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Welcoming Wiser’s 50th

Nineteenth-century French journalist Jean-Baptiste Alphonse Kerr is credited with saying, “The more things change, the more they stay the same.”

Apparently, Lycoming College has bought in.

The school has announced plans to recognize 1974 graduate and longtime football coach Steve Wiser for reaching the career milestone of 50 years coaching Warrior football by naming the football locker room in his honor. The first of three special events in this commemoration will take place Thursday evening at the college. Similar events will be held on February 15 in Doylestown and February 22 in West Chester.

During his five decades in blue & gold, the Warriors defensive coordinator serving under Frank Girardi and Mike Clark has amassed impressive credentials that have included 68 shutouts, 2x NCAA total defense leader, 3x NCAA rushing defense leader, NCAA scoring defense leader, 15 MAC titles and 13 NCAA championship appearances.

“Lycoming has provided me with great experiences filled with so many memories. God has been good to me, and I’ve been blessed. You don’t get anywhere in life without a lot of help, and I’ve had plenty. I do a lot of different things besides coaching, and I’ve been fortunate to work with a lot of great people,” a grateful Wiser acknowledged.

The recognition for Wiser is part of improvements planned for the athletic complex, which includes the construction of a new apparel/concession building, expansion of the plaza between the Keiper and Girardi Stadiums, and a complete renovation of the football locker room.

Growing up in Port Matilda, Wiser had never been to Williamsport until he arrived on the Lycoming College campus.

“I liked the campus and the smallness of it. I grew up in a small town, 900 people at the time. It was a friendly town; everybody knew one another. When it was time to go to college, there was pressure from family and coaches to go to Penn State for wrestling. But I didn’t want to do it and changed my mind to come to Lycoming.

“Now, with the high school seniors I recruit, I can relate to what they are going through. I have no regrets choosing Lycoming. I’ve had a great experience here playing football, wrestling, and coaching, so things worked out for the best. The education and the friendliness are what attracted me here, and it has been a great run.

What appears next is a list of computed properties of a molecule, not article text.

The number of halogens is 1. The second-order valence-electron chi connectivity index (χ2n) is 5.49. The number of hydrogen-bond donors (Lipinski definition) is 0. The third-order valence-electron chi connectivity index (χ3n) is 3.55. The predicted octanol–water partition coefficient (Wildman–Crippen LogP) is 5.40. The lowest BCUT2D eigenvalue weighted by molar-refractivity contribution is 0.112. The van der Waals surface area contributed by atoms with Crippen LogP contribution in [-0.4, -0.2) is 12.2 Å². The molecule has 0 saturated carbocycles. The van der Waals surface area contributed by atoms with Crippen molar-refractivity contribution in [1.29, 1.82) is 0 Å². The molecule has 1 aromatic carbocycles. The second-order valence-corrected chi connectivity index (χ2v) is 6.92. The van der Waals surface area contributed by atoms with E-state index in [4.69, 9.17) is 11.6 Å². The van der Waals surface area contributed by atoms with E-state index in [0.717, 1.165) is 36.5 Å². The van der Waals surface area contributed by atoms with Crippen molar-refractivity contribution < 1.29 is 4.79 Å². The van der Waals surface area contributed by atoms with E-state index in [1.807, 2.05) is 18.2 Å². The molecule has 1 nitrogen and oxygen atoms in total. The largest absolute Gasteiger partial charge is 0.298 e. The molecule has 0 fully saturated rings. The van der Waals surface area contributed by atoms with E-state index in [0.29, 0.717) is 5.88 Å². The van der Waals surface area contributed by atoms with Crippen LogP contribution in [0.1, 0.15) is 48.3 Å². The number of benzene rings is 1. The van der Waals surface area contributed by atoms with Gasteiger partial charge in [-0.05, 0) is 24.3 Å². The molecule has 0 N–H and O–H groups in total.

“When I graduated from Lycoming in 1974, Coach Girardi (like my second Dad, I love the guy) hired me to coach. It was probably the second decision that made my parents upset. They wanted me to come back home to teach, but Coach helped me get a teaching job at Williamsport High School, where I taught for 32 years. So here it is: 50 years have gone by, and I’ve been blessed to be a member of the Lycoming College and Williamsport community.

“When Frank retired after his tremendous career, Mike Clark took over and allowed me to continue to coach and do what I love to do. I tell people all the time, don’t get a job. Get a career. Do something you have a passion to do. I look forward to getting up in the morning, going out, and doing something I love to do. I still feel good and still can relate to the kids, which I think is very important.”

Following Girardi’s 2007 retirement as Lycoming football coach, Wiser faced a crossroads in his life that may have ended his coaching career.

“That was a scary time for me, very scary. For a week, my friend Rennie Rodarmel hired me at his insurance agency. One morning, I was getting ready to go to Rennie’s, and I was slamming the doors and everything, and Pam [Steve’s wife] asked what was wrong. I told her I’m getting out of bed ready to go do something I don’t enjoy doing.

“I love working with young people. I love coaching. I like all the challenges that go with it. Seeing kids improve, get better, and reach their goals excites me. So, after a week, I knew it wasn’t for me. Mike was great and hired me to be a part of the staff he was building.”

Looking back on his 50-year career, Wiser was asked how he’d like people to remember him.

“Oh wow. That I cared. I was loyal. The players and people around me were important. Seeing other people succeed. I can best explain it by saying that at Christmastime, I’d rather give than receive. That’s been my philosophy with coaching. I like to see the players succeed and become confident. What Frank started building in the 70s is something I’ve tried to help build upon and stay connected. I’d want people to say I’m a caring person, a people person, and one that tried to help others succeed.”

Getting out of bed each morning, Wiser’s assignment is to stay current.

“The biggest thing that has changed over my coaching career has been technology. As I’ve grown older, my biggest concern has been maintaining the ability to connect with young people. I have tried to stay young at heart all these years, and the players can really help you do that.

“I don’t believe kids have changed. One thing I’ve noticed that’s a bit different is sometimes the young people are not as confident. Even though a kid may be a good football player, getting them to buy in and believe in themselves can be a challenge. I try to get them to understand we, our coaching staff, care about them. Kids’ development can be enhanced if they know they are in a program where people care about them, not just as a football player, but as a person, a student, and a graduate.

“I have always told the kids I recruit there are two things that are important towards their success. One is discipline; the other is learning how to communicate. W’s will take care of themselves on Saturdays. To me, the big wins are kids graduating, doing well, and being successful.”